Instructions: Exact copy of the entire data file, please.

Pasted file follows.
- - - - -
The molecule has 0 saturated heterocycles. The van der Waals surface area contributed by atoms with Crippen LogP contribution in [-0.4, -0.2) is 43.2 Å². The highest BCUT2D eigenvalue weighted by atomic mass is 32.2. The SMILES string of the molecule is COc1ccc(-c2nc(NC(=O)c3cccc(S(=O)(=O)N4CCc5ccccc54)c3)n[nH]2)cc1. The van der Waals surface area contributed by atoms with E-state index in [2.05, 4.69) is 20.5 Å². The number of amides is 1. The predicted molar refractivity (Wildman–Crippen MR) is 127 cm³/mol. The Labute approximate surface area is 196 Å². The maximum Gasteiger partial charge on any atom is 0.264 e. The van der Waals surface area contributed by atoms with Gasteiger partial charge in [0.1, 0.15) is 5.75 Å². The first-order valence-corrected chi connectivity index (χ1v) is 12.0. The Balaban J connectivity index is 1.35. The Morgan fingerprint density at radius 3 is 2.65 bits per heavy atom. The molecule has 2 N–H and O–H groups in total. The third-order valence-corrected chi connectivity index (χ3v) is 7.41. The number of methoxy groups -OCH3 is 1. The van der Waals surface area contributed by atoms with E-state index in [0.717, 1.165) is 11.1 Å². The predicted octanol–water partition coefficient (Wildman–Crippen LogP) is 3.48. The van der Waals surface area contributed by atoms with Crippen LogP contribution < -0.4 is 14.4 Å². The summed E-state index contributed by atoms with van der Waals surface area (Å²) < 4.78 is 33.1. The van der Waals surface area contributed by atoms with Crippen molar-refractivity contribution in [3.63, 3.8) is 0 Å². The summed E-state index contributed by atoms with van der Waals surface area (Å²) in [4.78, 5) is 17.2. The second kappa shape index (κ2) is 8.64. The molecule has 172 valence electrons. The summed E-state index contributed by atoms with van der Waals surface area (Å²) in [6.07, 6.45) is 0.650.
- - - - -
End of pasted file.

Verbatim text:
The molecule has 0 saturated heterocycles. The van der Waals surface area contributed by atoms with Crippen LogP contribution in [-0.4, -0.2) is 43.2 Å². The highest BCUT2D eigenvalue weighted by atomic mass is 32.2. The SMILES string of the molecule is COc1ccc(-c2nc(NC(=O)c3cccc(S(=O)(=O)N4CCc5ccccc54)c3)n[nH]2)cc1. The van der Waals surface area contributed by atoms with E-state index in [2.05, 4.69) is 20.5 Å². The number of amides is 1. The predicted molar refractivity (Wildman–Crippen MR) is 127 cm³/mol. The Labute approximate surface area is 196 Å². The maximum Gasteiger partial charge on any atom is 0.264 e. The van der Waals surface area contributed by atoms with Gasteiger partial charge in [0.1, 0.15) is 5.75 Å². The first-order valence-corrected chi connectivity index (χ1v) is 12.0. The Balaban J connectivity index is 1.35. The Morgan fingerprint density at radius 3 is 2.65 bits per heavy atom. The molecule has 2 N–H and O–H groups in total. The third-order valence-corrected chi connectivity index (χ3v) is 7.41. The number of methoxy groups -OCH3 is 1. The van der Waals surface area contributed by atoms with E-state index in [0.717, 1.165) is 11.1 Å². The predicted octanol–water partition coefficient (Wildman–Crippen LogP) is 3.48. The van der Waals surface area contributed by atoms with Crippen LogP contribution < -0.4 is 14.4 Å². The summed E-state index contributed by atoms with van der Waals surface area (Å²) < 4.78 is 33.1. The van der Waals surface area contributed by atoms with Crippen molar-refractivity contribution in [3.63, 3.8) is 0 Å². The summed E-state index contributed by atoms with van der Waals surface area (Å²) in [4.78, 5) is 17.2. The second kappa shape index (κ2) is 8.64. The molecule has 172 valence electrons. The summed E-state index contributed by atoms with van der Waals surface area (Å²) in [6.07, 6.45) is 0.650.